Skiles' overreliance on 'grinders' can hamper Chicago
Posted: Tuesday May 15, 2007 1:16PM; Updated: Tuesday May 15, 2007 3:11PM
Scott Skiles is pretty firmly entrenched as the Chicago Bulls' coach for the foreseeable future. He acts as an extension of GM John Paxson while working from courtside, and he has the attention of the team's fan base after three straight trips to the playoffs. Skiles also has the respect of Bulls chairman Jerry Reinsdorf after going toe-to-toe with the team owner during contract negotiations two years ago.
Best of all, he's one of the best coaches in the league, able to pull a MacGyver routine with the most unorthodox and/or unappealing of lineups, and eke out a hard-fought win (or close loss). Skiles' teams work hard for him, they rarely quibble with his rotation choices and the results nearly speak for themselves.
But he's not without fault. Frustrating, wearying, predictable faults. Skiles loves his plucky underachievers, the kind of players who can't keep up with the NBA's best and brightest in their finest hour, but manage to stay on the court for quarters at a time despite a scoreboard gone sour. Players such as P.J. Brown, Chris Duhon and Andres Nocioni have earned Skiles' respect -- and with good reason -- and he affords them solid minutes as a result.
And yet, you get the feeling that somehow Skiles would prefer to make a good go out of a game with these tough players rather than back (luck, ease, however you want to term it) into a win with some of his roster's flightier talents doing the damage. Skiles' bottom line is winning, make no mistake, but he'd much prefer to grab the W on his own terms.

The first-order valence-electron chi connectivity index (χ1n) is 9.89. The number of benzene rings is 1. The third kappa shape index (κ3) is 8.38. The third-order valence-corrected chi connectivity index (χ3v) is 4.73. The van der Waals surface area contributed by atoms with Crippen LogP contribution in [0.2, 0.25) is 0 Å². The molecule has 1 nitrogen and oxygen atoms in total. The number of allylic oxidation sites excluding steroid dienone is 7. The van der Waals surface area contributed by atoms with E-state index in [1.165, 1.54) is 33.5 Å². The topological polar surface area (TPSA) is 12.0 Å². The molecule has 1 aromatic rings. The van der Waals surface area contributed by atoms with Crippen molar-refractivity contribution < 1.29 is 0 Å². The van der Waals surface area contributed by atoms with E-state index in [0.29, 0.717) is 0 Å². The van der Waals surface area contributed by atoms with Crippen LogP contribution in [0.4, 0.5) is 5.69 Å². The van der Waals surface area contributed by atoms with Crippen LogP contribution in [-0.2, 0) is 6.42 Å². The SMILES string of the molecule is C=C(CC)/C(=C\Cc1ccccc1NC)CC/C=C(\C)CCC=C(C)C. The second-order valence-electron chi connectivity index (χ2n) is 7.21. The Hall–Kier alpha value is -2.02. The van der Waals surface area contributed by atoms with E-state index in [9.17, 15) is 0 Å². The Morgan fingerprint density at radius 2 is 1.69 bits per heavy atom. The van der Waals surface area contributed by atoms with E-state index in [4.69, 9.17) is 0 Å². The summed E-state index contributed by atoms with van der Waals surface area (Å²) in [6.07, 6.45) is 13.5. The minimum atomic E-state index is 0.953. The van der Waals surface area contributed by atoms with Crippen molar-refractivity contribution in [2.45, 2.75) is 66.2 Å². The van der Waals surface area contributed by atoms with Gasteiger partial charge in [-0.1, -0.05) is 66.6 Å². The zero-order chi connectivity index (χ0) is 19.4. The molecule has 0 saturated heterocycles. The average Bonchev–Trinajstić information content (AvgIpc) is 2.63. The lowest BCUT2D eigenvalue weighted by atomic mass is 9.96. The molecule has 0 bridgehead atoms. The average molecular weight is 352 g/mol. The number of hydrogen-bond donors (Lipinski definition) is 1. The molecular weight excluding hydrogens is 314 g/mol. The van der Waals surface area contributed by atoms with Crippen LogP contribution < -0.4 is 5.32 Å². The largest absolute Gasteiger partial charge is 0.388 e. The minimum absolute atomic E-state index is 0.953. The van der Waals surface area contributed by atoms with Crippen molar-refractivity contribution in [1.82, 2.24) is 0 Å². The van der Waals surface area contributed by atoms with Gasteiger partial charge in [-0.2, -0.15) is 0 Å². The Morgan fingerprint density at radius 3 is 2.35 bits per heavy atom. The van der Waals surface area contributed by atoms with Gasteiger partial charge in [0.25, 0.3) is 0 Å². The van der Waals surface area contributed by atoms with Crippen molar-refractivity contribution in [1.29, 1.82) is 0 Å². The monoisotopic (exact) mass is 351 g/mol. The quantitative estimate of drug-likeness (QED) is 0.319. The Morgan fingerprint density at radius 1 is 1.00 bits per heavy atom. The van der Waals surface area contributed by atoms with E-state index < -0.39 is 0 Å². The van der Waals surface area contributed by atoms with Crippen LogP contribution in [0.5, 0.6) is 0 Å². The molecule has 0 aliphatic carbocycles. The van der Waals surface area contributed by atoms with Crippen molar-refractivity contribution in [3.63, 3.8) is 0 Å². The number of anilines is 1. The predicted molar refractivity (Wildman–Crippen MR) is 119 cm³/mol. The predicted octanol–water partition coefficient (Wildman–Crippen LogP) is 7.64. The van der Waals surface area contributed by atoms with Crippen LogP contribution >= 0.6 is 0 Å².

Which is nice, and pretty typical for each NBA coach, but with Skiles it can also be a chore to observe. Skiles routinely fields lineups that don't appear to have a chance at scoring 15 points in a quarter, but because they execute and work on defense, he's able to argue away the roster decisions.
Nocioni is a good example. The third-year Argentine forward works as hard as anyone in the league on the defensive end, but he (and, one would guess, the Bulls) too often mistake activity for achievement. Nocioni has been wrongfully regarded as a stout defender just for the sheer hustle and attention he puts into each defensive possession. But he's not a good defender. He roams, gets caught out of position, forces his teammates to cover and too often gets beat after making a silly defensive mistake (especially when he's playing out of position at small forward).
This has been especially apparent during these playoffs, where Nocioni has looked out of place more often than not. Observers may point out the plantar fasciitis injury that sidelined him all of March and the beginning of April, which is likely the reason he hasn't found the rim in the postseason (37 percent from the floor, 33 percent from long range). But basketball players suffering from plantar fasciitis aren't often seen trying to block a jump shot on the perimeter, as Nocioni has been guilty of, or trying to drive pell-mell toward the rim into a phalanx of defenders. Credit his moxie, but in this state, he's hurting the Bulls.
1 of 2